Saccadous' history dates back nearly 15 years, to the Visual Neuroscience Lab at the Barrow Neurological Institute in Phoenix, Arizona. While investigating the connections between the eyes and brain, researchers at Barrow discovered, using ultra high-speed cameras, that the way the eyes drift and correct themselves differs among patients with different known neurological disorders.
During visual fixation, the eyes are never completely still, but produce small involuntary movements, called “fixational eye movements,” including microsaccades, drift, and tremor. In certain neurological disorders, attempted fixation results in abnormal fixational eye movements with distinctive characteristics. Thus, determining how normal fixation differs from pathological fixation has the potential to aid early and differential noninvasive diagnosis of neurological disease as well as the quantification of its progression and response to treatment. These scientists we recorded the eye movements produced by patients with Alzheimer’s disease, patients with mild cognitive impairment, and healthy age-matched individuals during attempted fixation. They found that microsaccade magnitudes, velocities, durations, and intersaccadic intervals were comparable in the three subject groups, but microsaccade direction differed in patients versus healthy subjects. The results indicate that microsaccades are more prevalently oblique in patients with Alzheimer’s disease or mild cognitive impairment than in healthy subjects. These findings extended to those microsaccades paired in squarewave jerks, supporting the hypothesis that microsaccades and square-wave jerks form a continuum, both in healthy subjects and in neurological patients.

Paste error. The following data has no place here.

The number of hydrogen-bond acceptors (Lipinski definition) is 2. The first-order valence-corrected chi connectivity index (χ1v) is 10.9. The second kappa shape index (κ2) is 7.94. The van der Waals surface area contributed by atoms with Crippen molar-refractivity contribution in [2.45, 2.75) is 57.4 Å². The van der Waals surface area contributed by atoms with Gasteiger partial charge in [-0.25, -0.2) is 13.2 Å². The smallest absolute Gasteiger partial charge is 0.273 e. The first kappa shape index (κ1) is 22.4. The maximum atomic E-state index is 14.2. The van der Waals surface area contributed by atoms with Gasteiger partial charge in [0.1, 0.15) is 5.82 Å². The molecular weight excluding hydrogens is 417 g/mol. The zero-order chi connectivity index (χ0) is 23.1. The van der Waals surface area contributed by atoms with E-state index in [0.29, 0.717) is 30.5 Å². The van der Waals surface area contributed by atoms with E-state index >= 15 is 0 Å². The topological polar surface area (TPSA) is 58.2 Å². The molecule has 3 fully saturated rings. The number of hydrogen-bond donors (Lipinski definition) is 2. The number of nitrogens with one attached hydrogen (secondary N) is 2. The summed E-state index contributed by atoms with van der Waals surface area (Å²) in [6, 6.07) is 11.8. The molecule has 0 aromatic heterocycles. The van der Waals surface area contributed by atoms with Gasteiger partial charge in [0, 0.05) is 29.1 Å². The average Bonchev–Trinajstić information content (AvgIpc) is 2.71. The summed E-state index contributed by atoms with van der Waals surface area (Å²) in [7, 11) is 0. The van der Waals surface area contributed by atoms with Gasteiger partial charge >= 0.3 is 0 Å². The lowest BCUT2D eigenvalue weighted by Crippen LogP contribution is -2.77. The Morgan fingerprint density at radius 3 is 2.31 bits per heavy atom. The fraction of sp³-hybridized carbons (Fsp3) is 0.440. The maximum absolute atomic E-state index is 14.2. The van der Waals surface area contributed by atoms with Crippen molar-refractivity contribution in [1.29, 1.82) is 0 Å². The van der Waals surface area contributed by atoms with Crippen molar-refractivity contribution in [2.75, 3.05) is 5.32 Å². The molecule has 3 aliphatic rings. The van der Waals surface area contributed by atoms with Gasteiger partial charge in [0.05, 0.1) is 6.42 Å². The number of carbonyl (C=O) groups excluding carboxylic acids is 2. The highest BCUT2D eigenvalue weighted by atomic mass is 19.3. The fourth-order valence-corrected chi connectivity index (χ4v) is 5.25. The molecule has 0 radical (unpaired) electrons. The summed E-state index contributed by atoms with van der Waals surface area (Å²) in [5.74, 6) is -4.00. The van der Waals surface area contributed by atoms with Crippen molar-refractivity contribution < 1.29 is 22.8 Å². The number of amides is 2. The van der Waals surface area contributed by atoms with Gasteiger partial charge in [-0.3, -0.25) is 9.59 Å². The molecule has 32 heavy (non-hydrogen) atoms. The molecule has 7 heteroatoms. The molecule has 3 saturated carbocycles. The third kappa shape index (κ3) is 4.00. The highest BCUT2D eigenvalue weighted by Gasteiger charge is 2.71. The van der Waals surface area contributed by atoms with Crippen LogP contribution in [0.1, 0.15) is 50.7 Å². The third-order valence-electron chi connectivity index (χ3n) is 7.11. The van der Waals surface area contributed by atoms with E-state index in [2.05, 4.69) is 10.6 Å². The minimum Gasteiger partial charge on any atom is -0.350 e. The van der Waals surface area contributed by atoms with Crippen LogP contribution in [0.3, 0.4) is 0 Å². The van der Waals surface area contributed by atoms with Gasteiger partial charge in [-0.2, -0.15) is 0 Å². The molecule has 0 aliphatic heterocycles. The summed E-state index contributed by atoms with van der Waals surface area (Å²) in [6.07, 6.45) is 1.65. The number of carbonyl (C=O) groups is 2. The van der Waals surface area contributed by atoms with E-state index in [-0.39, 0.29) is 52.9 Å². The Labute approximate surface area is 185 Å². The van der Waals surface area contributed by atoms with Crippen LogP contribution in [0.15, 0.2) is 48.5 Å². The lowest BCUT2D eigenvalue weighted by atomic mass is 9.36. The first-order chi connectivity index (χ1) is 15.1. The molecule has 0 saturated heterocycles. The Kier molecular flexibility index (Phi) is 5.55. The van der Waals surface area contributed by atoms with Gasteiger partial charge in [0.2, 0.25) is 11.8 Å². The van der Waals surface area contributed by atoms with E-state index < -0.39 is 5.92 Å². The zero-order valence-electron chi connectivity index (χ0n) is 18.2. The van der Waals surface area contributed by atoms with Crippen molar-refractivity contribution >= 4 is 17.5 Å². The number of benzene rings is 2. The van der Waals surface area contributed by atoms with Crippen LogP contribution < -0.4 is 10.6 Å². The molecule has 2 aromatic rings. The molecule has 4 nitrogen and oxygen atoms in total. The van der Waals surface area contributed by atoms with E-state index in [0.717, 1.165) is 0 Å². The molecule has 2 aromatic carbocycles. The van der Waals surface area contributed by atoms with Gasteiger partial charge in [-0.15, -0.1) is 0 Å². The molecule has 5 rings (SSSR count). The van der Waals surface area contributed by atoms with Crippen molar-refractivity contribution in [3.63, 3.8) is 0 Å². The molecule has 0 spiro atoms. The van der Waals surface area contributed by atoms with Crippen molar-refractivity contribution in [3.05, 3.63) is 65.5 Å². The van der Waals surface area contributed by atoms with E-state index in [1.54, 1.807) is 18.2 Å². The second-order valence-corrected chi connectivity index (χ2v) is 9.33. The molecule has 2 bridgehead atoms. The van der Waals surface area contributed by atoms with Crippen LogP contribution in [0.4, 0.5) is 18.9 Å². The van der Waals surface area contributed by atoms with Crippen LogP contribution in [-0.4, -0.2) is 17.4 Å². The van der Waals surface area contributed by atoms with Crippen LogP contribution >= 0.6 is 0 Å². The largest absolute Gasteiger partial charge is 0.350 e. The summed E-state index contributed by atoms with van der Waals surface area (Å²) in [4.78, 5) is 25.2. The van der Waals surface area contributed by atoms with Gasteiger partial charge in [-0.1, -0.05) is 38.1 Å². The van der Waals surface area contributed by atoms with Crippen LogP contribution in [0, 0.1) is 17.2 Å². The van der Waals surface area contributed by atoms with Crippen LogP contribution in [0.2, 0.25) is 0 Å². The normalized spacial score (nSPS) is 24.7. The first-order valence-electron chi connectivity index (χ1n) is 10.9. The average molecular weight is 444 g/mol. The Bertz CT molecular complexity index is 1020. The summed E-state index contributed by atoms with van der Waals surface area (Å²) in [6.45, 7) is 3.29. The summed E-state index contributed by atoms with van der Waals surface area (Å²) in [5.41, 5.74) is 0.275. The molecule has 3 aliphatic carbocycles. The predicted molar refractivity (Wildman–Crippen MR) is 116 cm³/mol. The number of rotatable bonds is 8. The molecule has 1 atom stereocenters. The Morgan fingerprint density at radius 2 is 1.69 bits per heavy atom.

Saccadous recently launched a new IRB-approved proof-of-concept study to validate the methodology using our commercial-grade VR headset. If you would like more information about this study, Contact Us.
Z. Kapoula, Q. Yang, J. Otero-Millan, S. Xiao, S. L. Macknik, A. Lang, M. Verny, and S. Martinez-Conde, “Distinctive features of microsaccades in Alzheimer’s disease and in mild cognitive impairment.,” Age (Dordr). , vol. 36, no. 2, pp. 535–43, 2014.
S. Martinez-Conde, J. Otero-Millan, and S. L. Macknik, “The impact of microsaccades on vision: towards a unified theory of saccadic function,” Nat. Rev. Neurosci. , vol. 14, no. 2, pp. 83–96, 2013.
J. Otero-Millan, X. G. Troncoso, S. L. Macknik, I. Serrano-Pedraza, and S. Martinez-Conde, “Saccades and microsaccades during visual fixation, exploration, and search: foundations for a common saccadic generator.,” J. Vis. , vol. 8, no. 14, p. 21.1-18, 2008.
H. Rieiro, S. Martinez-Conde, A. P. Danielson, J. L. Pardo-Vazquez, N. Srivastava, and S. L. Macknik, “Optimizing the temporal dynamics of light to human perception,” Proc. Natl. Acad. Sci. , vol. 109, no. 48, pp. 19828–19833, Nov. 2012.